A former high-ranking administrator of a nonprofit group for the disabled in Prince George's County is expected to plead guilty to the theft of more than $100,000.
Penny Parker Green, the former residential director for the southern region for the Arc of Prince George's County, is accused of embezzling up to $166,000 from the nonprofit and the people it serves.
The Largo-based organization provides in-home support, housing and employment and other services for people with intellectual and development disabilities and their families.
An information was filed last week in federal court in Greenbelt indicating that a plea deal is in the works, and a hearing is scheduled for Oct. 24.
Green, 33, of Bowie, faces a maximum penalty of 20 years in prison and is expected to forfeit $166,000 and merchandise purchased with the proceeds, including computer equipment, and Xbox 360, PlayStation 3 and Wii video game consoles.
Richard Finci, Green's defense attorney, could not be reached Friday afternoon.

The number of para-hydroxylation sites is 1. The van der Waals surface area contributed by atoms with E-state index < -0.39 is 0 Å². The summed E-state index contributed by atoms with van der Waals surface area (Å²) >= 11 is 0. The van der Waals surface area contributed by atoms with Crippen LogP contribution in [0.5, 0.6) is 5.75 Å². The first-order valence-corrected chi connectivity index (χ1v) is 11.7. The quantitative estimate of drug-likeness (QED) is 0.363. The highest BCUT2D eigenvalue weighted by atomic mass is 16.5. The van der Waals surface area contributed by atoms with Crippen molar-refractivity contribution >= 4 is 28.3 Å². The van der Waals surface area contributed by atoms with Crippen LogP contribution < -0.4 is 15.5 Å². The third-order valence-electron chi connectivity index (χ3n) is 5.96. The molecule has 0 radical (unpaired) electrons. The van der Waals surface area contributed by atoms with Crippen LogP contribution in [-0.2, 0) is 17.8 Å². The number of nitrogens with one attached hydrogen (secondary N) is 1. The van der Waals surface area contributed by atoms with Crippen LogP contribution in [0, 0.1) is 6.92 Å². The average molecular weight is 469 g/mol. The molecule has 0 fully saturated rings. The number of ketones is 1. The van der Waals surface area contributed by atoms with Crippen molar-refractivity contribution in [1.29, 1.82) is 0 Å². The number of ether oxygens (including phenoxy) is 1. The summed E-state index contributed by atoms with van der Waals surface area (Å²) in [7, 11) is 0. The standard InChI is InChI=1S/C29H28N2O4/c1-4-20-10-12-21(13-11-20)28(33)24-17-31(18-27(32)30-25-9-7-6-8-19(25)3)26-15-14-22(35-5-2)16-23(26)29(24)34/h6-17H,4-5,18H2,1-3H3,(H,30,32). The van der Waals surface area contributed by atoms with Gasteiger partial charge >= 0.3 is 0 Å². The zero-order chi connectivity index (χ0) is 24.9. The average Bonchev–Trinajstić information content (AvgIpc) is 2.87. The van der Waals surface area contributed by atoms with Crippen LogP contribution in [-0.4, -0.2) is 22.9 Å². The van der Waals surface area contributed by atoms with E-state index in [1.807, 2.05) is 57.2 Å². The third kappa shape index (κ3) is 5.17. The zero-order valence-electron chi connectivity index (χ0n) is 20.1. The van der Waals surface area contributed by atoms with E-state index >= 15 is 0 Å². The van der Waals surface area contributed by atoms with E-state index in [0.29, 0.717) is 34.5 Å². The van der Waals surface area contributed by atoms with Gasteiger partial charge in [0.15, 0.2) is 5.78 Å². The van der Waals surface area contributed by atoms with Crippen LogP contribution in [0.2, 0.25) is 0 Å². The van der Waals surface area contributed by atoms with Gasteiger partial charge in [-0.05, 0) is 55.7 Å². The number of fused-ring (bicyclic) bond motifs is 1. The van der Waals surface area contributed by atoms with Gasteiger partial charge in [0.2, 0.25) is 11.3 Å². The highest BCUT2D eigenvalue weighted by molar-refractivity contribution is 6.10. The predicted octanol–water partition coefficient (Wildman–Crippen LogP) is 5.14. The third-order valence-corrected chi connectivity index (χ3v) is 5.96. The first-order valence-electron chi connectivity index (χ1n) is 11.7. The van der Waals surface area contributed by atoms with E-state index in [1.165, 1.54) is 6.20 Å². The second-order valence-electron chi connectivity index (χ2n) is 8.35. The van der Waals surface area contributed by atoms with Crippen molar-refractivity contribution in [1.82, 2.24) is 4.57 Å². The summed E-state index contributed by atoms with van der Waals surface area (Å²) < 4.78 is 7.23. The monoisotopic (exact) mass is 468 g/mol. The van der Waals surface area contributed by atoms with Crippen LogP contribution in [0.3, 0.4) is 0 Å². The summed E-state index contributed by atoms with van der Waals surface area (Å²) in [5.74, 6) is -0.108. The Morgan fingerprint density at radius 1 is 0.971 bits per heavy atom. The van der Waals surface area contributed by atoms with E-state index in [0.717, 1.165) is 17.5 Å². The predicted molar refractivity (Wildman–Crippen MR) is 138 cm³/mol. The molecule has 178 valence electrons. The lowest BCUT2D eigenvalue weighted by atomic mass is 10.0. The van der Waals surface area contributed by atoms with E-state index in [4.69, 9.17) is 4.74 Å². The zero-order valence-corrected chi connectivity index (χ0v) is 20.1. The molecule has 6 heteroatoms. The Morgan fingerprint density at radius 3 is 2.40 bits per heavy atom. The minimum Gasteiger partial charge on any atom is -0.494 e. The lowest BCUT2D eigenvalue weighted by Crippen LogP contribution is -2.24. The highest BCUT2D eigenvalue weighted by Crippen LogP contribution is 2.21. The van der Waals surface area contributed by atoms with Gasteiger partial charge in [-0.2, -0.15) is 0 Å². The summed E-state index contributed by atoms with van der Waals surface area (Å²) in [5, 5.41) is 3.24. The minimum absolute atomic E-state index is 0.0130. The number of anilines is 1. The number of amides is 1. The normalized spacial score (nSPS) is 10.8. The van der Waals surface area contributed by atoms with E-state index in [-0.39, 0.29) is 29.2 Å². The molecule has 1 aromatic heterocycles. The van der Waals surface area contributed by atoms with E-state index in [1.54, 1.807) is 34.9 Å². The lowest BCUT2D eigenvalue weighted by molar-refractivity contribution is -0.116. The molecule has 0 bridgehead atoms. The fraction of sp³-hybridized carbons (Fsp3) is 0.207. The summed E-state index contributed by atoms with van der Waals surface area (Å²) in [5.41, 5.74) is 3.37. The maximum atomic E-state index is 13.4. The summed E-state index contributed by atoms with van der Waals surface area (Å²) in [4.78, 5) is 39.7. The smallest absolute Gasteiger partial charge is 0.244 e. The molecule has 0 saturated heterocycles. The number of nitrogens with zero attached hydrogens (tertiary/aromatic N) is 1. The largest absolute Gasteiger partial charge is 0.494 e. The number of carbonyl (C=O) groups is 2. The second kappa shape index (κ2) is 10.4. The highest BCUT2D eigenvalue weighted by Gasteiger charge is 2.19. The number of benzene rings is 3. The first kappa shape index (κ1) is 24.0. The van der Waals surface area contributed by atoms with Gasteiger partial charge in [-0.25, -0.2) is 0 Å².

According to the affidavit, Green used the nonprofit's credit card and even took from the petty cash to pay for lavish Caribbean vacations, clothing, furniture and home renovations.
The theft was discovered last summer after an internal audit by the organization. The alleged theft occurred between August 2009 and September 2011.
The audit found that Green used several methods to steal from the agency and 72 group-home residents, papers said.
Green submitted bogus paperwork suggesting that the goods and services were for the clients, documents said.
In July 2011, for instance, Green used the Arc credit card to buy $266 in clothing, then claimed that the clothing was for a resident. The client was debited for her share of the purchase.
Investigators said the clothes were a size that matched Green, not the client, and they did not find the clothing at the group home.
In August 2009, Green used the agency credit card to make $1,200 in reservations for a trip for two to Aruba, prosecutors said. A reservation for an island tour was made in Green's husband's name, documents said.
The paperwork for the trip was made in the name of two clients, and they were unknowingly docked more than $1,200.
In September 2011, Green used a similar scheme to purchase $1,500 in furniture that was delivered to her house and submitted papers saying the purchase was for two other clients.